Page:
But is there a converse understanding in the judiciary of the implications of what they decide upon? Like the ramifications of decisions they take, understanding them beyond the limits of the constitution?

Let us understand, for example, always the election commissioners have been appointed by the government. That is how the system worked for so many years. Now, whoever comes to power would like to appoint one. Whoever is out of power would feel, there should be more check and balance. And since there is no law on it, and law was required to be framed. So, in the absence of any law, they created a structure whereby you had the Prime Minister, there was the leader of the opposition and the chief justice. The parliament has now brought an act where the first two are there, and the third is the nominee of the Prime Minister.

That means only that in such a situation the government is only seeking to centralise its hold more and more over key positions?

So, the government says I have the entitlement, and I have the majority in parliament to get the law through, and I am getting the law through. So especially where the opposition numbers are small, it becomes difficult for the opposition to keep a check in parliament. And that’s where I have said, we are not here to play a role to support or oppose the government, to support or oppose the opposition, in that sense. We are not here to deal with political matters, but we are here to deal with legal matters. And there can be political legal matters, so long as there is a legal ramification, we will deal with it. Of course, in a more majority government, checks and balances are a little more carefully done, because it is difficult for the opposition to play a role the way they would like to.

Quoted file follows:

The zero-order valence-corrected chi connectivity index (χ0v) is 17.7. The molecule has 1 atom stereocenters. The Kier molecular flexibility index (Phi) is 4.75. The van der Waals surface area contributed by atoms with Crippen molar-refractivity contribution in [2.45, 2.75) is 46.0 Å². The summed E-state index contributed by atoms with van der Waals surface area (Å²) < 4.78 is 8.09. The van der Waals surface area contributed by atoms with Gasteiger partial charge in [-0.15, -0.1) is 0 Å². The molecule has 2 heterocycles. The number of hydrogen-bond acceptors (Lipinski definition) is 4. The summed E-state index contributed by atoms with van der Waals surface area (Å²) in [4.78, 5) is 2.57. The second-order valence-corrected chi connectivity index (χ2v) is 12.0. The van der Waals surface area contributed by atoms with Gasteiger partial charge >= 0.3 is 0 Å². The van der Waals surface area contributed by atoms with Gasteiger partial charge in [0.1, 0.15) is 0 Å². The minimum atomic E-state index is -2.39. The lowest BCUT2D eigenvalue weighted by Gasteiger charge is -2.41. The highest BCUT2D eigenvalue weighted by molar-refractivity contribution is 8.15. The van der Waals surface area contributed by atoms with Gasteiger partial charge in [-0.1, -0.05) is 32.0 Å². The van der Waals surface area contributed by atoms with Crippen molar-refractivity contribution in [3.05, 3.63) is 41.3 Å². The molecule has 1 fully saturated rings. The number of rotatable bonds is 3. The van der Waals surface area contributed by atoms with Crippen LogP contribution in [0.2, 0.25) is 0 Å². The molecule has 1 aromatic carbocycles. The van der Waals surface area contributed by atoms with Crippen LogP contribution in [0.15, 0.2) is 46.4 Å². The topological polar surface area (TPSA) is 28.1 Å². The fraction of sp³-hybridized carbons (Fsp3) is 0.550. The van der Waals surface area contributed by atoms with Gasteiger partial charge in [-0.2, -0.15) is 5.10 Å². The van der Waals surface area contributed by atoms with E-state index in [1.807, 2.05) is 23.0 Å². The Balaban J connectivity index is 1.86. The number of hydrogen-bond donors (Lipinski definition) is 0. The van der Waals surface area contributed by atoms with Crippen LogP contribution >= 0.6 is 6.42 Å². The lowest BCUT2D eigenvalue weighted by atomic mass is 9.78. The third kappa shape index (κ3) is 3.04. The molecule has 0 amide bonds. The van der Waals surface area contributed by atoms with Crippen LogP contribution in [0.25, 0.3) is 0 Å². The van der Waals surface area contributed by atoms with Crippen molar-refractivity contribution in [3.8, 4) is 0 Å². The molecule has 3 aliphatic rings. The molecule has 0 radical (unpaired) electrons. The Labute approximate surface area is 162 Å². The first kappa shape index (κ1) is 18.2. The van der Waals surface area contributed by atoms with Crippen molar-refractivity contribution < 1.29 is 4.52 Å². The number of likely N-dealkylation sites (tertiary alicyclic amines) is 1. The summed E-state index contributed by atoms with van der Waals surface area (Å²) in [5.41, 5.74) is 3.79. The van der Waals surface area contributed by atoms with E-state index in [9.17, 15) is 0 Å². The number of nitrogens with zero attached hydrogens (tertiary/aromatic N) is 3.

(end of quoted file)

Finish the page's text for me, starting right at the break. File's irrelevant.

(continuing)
In the case of the gay rights, the government contention was that socially gay couples are not acceptable in society. And you said you would like to provide that freedom that gay couples need as their rights. But after having made those pronouncements, you let your verdict slide along with the government view that society is not ready yet to accept them.

So, I will put it in different way. It is a social issue. Undoubtedly, everybody knows it. There was a process of de-criminalisation, which took place, right? Which also went up and down, up and down. And finally, a consensus was built where even the government did not seriously oppose the de-criminalisation of the same sex relationship. This later case, was by that community, a second endeavour, an advanced endeavour to see that if they are living together, there’s some kind of an institutional recognition for it. Now, this may be for adoption, this may be for inheritance. So many different things. So, when this came up, ultimately, the Supreme Court decided to take it up. Now, it was made clear, it has also many religious ramifications, because marriage is a religious institution, right? So, there will be different perspectives, and therefore the court confines its role, really, whether there is a special marriage act to deal with, with interreligious marriages and things, and whether such relationships can fall or be controlled under the Special Marriage Act.